I’ve just returned from a visit to see my good friend Janelle, who is living in the Dominican Republic for a couple of years. So I wanted to share a few of my food experiences from the trip! We ate at a few different restaurants and Janelle also arranged for me to spend a day cooking with her friend Mercedes in the countryside. I’ll share some photos and recipes over a few upcoming blog posts. The following – part 1 – is a description of the food we ate during a day spent in the touristy beach town, Cabarete.
The first place we went on our beach day wasn’t even ‘Dominican’ – but a Belgian bakery. Janelle knows that I’m always interested in bakeries, since my parents own a bakery in Virginia. I was amazed at all the pastries they were able to produce in such a humid climate! I had a lovely and delicious almond pastry filled with chantilly cream.
Janelle enjoyed an eclair and we also split an apple tart. Just a forecast of the carb-fest I would be enjoying during my week in this country :)
After this brunch, we spent the rest of the day at the beach in Cabarete, souvenir shopping and swimming. The most obvious sign of the high tourist presence in Cabarete (other than the hotels and restaurants flanking the beach) is the abundance of circulating beach vendors, selling almost anything you could think of – straw hats, jewelry, cigars, massages, hair braiding – and of course, snacks!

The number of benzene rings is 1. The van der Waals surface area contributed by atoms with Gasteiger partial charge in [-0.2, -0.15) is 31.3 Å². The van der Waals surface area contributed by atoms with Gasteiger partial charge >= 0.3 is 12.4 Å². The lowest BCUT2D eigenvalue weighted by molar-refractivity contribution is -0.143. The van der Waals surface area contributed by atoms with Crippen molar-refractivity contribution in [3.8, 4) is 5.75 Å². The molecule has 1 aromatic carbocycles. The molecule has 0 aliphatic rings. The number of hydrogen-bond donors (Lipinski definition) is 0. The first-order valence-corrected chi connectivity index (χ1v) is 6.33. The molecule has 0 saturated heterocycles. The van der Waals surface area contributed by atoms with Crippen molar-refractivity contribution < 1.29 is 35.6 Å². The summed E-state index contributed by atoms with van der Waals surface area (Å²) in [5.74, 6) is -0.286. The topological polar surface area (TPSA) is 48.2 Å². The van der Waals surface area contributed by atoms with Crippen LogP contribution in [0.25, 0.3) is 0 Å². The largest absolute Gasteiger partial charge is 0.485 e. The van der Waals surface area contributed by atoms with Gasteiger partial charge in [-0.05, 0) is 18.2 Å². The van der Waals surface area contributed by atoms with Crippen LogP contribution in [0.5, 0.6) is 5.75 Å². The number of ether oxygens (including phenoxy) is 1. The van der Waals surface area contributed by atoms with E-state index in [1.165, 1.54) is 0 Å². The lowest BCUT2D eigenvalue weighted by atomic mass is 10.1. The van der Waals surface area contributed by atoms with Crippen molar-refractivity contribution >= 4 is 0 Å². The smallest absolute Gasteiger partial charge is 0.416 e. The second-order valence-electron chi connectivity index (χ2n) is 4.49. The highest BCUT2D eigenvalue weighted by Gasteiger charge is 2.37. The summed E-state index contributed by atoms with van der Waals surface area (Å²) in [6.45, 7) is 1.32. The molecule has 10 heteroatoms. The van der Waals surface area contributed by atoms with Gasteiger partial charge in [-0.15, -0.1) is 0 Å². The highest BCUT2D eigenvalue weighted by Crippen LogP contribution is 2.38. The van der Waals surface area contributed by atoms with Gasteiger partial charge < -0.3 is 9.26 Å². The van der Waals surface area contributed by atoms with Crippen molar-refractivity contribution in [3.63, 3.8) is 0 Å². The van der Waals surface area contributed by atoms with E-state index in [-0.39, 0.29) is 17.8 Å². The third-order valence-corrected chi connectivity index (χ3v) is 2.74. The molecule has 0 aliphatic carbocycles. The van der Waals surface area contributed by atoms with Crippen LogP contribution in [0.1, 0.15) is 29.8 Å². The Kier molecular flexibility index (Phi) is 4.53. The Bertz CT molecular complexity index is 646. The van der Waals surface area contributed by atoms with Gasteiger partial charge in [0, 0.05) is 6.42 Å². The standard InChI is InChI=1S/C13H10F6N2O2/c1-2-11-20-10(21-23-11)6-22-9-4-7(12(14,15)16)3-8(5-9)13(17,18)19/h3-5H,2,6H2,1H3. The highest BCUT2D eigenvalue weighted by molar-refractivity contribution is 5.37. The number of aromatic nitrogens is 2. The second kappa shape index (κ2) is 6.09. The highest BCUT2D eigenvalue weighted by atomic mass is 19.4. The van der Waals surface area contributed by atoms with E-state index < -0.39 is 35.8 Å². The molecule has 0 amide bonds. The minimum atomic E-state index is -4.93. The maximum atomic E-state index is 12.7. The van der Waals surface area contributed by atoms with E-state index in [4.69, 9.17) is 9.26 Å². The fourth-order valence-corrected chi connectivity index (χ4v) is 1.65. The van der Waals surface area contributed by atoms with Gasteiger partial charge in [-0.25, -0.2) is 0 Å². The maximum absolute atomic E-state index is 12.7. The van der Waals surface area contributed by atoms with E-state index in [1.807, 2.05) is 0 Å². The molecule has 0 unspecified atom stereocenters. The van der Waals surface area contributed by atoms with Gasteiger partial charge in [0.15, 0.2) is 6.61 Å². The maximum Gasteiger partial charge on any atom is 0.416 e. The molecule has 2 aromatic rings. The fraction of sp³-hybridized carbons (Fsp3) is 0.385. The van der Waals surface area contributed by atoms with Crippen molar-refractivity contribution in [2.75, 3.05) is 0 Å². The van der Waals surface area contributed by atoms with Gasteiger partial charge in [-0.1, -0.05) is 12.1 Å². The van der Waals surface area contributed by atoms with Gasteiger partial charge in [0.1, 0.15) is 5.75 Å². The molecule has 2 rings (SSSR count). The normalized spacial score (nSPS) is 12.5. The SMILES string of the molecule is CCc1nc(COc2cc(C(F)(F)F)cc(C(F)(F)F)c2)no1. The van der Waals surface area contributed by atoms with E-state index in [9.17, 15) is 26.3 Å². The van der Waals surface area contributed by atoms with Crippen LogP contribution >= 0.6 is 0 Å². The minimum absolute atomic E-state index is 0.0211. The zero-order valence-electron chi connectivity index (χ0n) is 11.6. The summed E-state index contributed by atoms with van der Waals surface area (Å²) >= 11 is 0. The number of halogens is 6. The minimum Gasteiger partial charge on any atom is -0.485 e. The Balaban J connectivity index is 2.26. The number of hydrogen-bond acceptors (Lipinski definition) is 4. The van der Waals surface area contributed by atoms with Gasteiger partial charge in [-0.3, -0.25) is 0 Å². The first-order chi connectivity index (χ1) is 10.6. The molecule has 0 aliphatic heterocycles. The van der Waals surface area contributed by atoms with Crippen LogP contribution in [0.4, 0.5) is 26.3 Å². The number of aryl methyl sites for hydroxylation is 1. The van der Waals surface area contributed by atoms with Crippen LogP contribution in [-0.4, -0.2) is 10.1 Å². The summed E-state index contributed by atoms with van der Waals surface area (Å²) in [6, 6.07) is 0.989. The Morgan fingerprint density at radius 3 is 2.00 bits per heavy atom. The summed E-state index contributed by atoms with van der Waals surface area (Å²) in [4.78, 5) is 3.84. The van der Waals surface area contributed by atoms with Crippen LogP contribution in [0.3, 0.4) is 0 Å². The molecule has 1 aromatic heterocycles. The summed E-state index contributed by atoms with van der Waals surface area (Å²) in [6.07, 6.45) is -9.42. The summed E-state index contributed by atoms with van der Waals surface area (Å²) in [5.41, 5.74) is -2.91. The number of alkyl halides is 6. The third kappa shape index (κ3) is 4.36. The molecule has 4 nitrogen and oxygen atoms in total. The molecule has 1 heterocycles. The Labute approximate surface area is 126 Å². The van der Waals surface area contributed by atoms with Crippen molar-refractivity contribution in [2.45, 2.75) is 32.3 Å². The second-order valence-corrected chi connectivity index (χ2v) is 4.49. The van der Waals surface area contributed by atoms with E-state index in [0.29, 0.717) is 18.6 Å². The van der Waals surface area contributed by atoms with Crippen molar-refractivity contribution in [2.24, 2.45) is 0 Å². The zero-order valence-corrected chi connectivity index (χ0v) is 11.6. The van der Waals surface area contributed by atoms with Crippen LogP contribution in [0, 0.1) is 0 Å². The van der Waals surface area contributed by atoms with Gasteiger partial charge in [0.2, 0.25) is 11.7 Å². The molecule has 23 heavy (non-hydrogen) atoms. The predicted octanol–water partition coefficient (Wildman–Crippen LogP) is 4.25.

I bought a coconut candy snack from this gentleman, who was selling an assortment of sweets made of coconut and peanuts. The coconut treat was very sugary with the flavor of ginger and thickly shaved coconut pieces. On the beach, we later bought a couple of bananas (or guineos as they are known here), from a woman carrying around an assortment of fresh fruit.
That evening, I asked Janelle if we could eat somewhere with traditional Dominican fare, rather than the oceanside restaurants geared towards tourists that served everything from French seafood to Italian pasta. She knew of a small authentic Dominican restaurant across the street where she had eaten a few times. I ordered sancocho, a stew of root vegetables and meat (chicken and beef), served with a large plate of white rice. This was the “small” or appetizer size, little did I know that would be enough for a meal in itself!
The sancocho was not hot spicy, but nicely flavored with herbs and spices, and contained chicken and beef pieces, yucca, jautia, and batata (I think, my ability to distinguish these root vegetables is somewhat limited). I ended up taking half of the sancocho home for the next day’s breakfast, since I had also ordered mero de coco – filet of grouper in a tomato, pepper and coconut sauce.
I’ll share with you in my next post some of the cooking tips and maybe a recipe or two (if I can decipher enough from my notes to reconstruct recipes!) from our cooking lesson in the campo.